In sum, while eclecticism is satisfying from a writer's perspective, it is also a boon from a reader's perspective. And even if one's readership really is terminally lazy, anmd just can't get past reality TV and dumb celebrities, then all of the benefits and none of the problems of the road Bainbridge has taken can be attained with careful use of categories.

Maxine Weiss said...

"I think it will appeal to some who blog a lot -- most people can't keep up three blogs -- and who want to write about their professional subject in a style that they worry is not entertaining enough for lay readers or who want to maximize the credit they get for the professional writing they are doing on the blog. "---Althouse

(Rather long sentence, eh?)

(Some people are above punctuation, and succint thoughts. Can't be bothered!)

Peace, Maxine

Simon said...

The sentence that you quote contains 59 words, and is deficinent by a grand total of one commar. If your complaint alludes to Ann's objection to Glenn Greenwald's prose, then I suppose there is a superficial comparison possible, if we focus purely on word count and set aside the dubious grasp of the written word displayed in Greenwald's writing. The example that Ann gave was a paragraph containing two sentences, one of 68 words, the other (like the sentence of Ann's that you quote) of 59 words. But on closer inspection, that comparison falls apart, because the problem with Greenwald's writing is not only that it turgid, but that it is needlessly so: as Revenant and I demonstrated, the thought that Greenwald was struggling to inarticulately convey in 127 words could easily be expressed in 68 words, or even 23 words, without any loss of significant content. Ergo, for your comparison to hold up, you will need to demonstrate either a more concise phrasing that Ann might have used to express the thought, or a way to split the same statement over two sentences without rendering the whole construction unbearably clunky.

Anonymous said...

Why all this hostility, Maxine? I know I'm not the only one who really doesn't understand why you post the irrelevant and often hateful things you do post here, time after time.

Ann Althouse said...

The sentence is not incorrectly punctuated.

Ann Althouse said...

But don't fret about Maxine. She -- probably he -- is playing a character. I don't know exactly what has motivated him to keep it up for so long -- Glenn (G), is it you? -- but it's been a fairly consistent performance. Still catching all the guys by wearing wool skirts and nylons and driving around in a Lincoln, Maxine?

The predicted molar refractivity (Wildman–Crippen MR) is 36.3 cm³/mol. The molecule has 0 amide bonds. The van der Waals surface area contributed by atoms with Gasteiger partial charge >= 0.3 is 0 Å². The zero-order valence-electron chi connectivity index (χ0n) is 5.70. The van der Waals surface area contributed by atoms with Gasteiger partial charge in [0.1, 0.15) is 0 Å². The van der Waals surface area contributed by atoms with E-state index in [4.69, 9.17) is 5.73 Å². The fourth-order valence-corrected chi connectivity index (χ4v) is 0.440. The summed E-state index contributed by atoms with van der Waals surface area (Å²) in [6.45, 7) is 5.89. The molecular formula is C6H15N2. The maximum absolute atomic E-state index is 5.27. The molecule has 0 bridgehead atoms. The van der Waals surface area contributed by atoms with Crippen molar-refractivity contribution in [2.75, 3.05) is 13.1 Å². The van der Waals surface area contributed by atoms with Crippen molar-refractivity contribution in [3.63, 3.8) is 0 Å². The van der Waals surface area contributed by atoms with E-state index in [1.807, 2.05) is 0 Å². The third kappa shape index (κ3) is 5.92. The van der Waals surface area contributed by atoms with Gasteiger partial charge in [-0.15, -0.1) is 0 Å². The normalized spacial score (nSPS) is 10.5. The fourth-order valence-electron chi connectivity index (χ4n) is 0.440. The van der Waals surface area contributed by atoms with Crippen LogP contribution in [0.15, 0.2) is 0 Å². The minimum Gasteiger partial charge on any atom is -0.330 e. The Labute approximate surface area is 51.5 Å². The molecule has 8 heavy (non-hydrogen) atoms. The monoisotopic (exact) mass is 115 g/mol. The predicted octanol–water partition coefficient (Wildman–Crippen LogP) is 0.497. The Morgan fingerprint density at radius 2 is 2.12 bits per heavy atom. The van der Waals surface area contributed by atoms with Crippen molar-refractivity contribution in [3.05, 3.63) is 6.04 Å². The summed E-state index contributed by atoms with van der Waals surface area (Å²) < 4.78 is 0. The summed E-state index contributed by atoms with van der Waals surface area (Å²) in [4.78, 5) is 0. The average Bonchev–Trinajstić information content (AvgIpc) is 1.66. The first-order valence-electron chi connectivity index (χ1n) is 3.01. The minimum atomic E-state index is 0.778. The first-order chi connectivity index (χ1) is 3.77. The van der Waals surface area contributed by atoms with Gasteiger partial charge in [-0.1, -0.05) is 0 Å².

Anonymous said...

This is a tough crowd, I see. It will be interesting to see how Bainbridge's experiment works out. I'm inclined to believe that it may be the wave of the future of group blogs, particularly those not largely confined to a single subject. I hope it works well for Bainbridge. I can't help thinking it will take him some time to regain his readership after such a long quiet period.

That said, one of the main reasons Althouse is so attractive is the eclectic mix of topics. There is an element of surprise involved, like having your eye caught by an article in a section of a magazine that you might normally overlook. As we all know, some people are better than others at generating the right mix to attract (and keep) the readership they desire to have. Ann does a superb job in this regard.

Thus, to me, Althouse, and blogs like it, are more like general circulation magazines, while Bainbridge is creating a stable of niche market magazines aimed at different but specific markets.

Anonymous said...

Ann - Thanks for the explanation. That reminds me that, I was going to suggest blogger allow theme video/music buttons for comments, and can recommend a pretty good sock puppet video ("numa, numa") if that ever happens.

Simon said...

"The sentence is not incorrectly punctuated."

Surely there's a colorable argument that there should be a commar between "lay readers" and "or who."

"[D]on't fret about Maxine. She -- probably he -- is playing a character.

There's a company called Max Weiss in Wisconsin. Coincidence? Provoke them into sending you an email and compare the source IP address with one of Maxine's comments. ;)